JE: You became an officer then, right?

DC: No, I never became an officer. I did my basic training at Fort Chaffee, Arkansas, and actually it was a real rough winter, and they didn't have anybody working in the orderly room, so I actually got to spend basic training in the orderly room.

I didn't even have to go to the field because I'd had the military school experience. And after that, why, then I got transferred from Fort Chaffee to Germany, and I was supposed to go to a field artillery outfit up in the mountains overlooking the border.

I was supposed to go to a field artillery outfit up in East Germany, but there again, we flew from Fort Dix, New Jersey to Frankfurt, and that was another factor where it was a big change in my life when I got to Germany.

JE: And tell us about that.

DC: Well, when you get to Germany at Rhine-Main, you spend the night in Frankfurt, and then the next day you go to classification and assignment, and we're sitting in this room, and the warrants are in the room, and the warrants are in the room, and the warrant officer asked if anybody could type. And of course, usually they say you shouldn't volunteer because you don't know what's going to happen.

So I raised my hand, and the warrant officer sent me upstairs to the orderly room, and they didn't have a company clerk at that time. And the captain said, “can you type?” And I said, “yes, I can type.” I really wasn't very good, but they changed my orders. Instead of getting on a train, and being sent up to the mountains, I got to stay right there in Frankfurt. And I was typing up court-martials in the morning, and these were what they called summary court-martials, that when the troops came in, they were supposed to come in at 9 o'clock in the evening, and they were told if they didn't come back to the building at 9 o'clock, they'd be locked out, and then they would have a summary court-martial and be fine.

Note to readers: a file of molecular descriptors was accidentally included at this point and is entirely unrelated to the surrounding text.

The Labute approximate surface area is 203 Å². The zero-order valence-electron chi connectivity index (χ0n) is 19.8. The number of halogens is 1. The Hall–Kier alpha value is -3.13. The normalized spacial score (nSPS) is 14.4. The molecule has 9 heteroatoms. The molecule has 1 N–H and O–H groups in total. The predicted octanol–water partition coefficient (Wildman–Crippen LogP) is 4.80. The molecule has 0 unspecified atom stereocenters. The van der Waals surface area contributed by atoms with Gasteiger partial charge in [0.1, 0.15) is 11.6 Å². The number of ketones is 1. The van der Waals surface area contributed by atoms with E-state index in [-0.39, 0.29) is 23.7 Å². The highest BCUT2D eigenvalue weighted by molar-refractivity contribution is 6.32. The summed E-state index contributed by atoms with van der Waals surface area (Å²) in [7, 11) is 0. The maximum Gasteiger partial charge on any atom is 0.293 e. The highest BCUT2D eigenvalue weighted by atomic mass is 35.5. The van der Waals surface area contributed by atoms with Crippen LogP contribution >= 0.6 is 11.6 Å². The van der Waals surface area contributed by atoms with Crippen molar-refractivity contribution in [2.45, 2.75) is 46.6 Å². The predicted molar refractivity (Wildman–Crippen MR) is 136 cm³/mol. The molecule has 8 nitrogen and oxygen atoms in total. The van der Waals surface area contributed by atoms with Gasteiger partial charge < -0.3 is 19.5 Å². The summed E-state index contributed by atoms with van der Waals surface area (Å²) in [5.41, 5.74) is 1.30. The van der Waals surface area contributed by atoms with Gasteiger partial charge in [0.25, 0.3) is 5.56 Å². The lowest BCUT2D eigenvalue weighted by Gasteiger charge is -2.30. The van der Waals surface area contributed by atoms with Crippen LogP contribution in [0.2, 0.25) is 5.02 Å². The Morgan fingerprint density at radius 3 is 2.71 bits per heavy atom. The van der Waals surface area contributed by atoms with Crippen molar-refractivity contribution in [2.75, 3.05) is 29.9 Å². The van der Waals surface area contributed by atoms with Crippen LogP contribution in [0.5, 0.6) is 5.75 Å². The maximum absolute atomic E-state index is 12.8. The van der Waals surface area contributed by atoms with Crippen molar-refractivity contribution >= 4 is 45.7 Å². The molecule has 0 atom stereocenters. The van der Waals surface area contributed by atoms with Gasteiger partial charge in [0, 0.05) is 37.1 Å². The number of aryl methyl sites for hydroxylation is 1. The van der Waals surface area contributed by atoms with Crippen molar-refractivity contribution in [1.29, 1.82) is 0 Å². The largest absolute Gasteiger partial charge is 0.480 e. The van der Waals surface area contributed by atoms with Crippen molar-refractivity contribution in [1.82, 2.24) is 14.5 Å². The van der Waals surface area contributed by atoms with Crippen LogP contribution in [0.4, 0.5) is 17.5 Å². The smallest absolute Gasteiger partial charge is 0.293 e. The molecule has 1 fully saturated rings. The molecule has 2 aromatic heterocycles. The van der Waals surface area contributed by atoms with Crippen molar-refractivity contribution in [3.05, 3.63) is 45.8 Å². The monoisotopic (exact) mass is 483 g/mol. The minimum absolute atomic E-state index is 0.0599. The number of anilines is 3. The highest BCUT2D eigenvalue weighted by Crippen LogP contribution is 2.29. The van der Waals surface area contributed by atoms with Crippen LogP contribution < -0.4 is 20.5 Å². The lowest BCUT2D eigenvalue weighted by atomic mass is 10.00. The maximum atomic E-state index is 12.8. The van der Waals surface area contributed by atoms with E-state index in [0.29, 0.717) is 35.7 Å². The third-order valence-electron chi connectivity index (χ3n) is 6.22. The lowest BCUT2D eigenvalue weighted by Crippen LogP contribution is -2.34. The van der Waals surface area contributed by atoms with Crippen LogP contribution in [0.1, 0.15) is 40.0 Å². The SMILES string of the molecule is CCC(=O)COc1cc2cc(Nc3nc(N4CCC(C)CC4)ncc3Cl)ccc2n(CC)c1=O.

The next morning, so that's where I started out, in the orderly room, and then within a few months, why I got promoted, where I was giving the orientation to the troops that came in from the States. This replacement company, the 261st Replacement Company, was also handling all the troops, single soldiers, that were going back to the States. All personnel that were flying to and from Fort Dix, by air, and of course everybody wanted to get their orders from Heidelberg to Bly. They didn't want to go to Bremerhaven and go home by ship. One time, prior to Christmas, the president said that he was going to have a lot of extra troops from Germany home for Christmas.

Well, these single soldiers all started coming in to our replacement company, and we had these billets that were more like apartment billets, and normally we would only handle maybe 100 to 150 at a time to fly back to Fort Dix. But this time, we were up to over 300 single men wanting to be home in time for Christmas, because that's what they were promised. Well, it turned out that MATS, the Military Air Transport Service, didn't have enough planes and pilots to get these soldiers home for Christmas.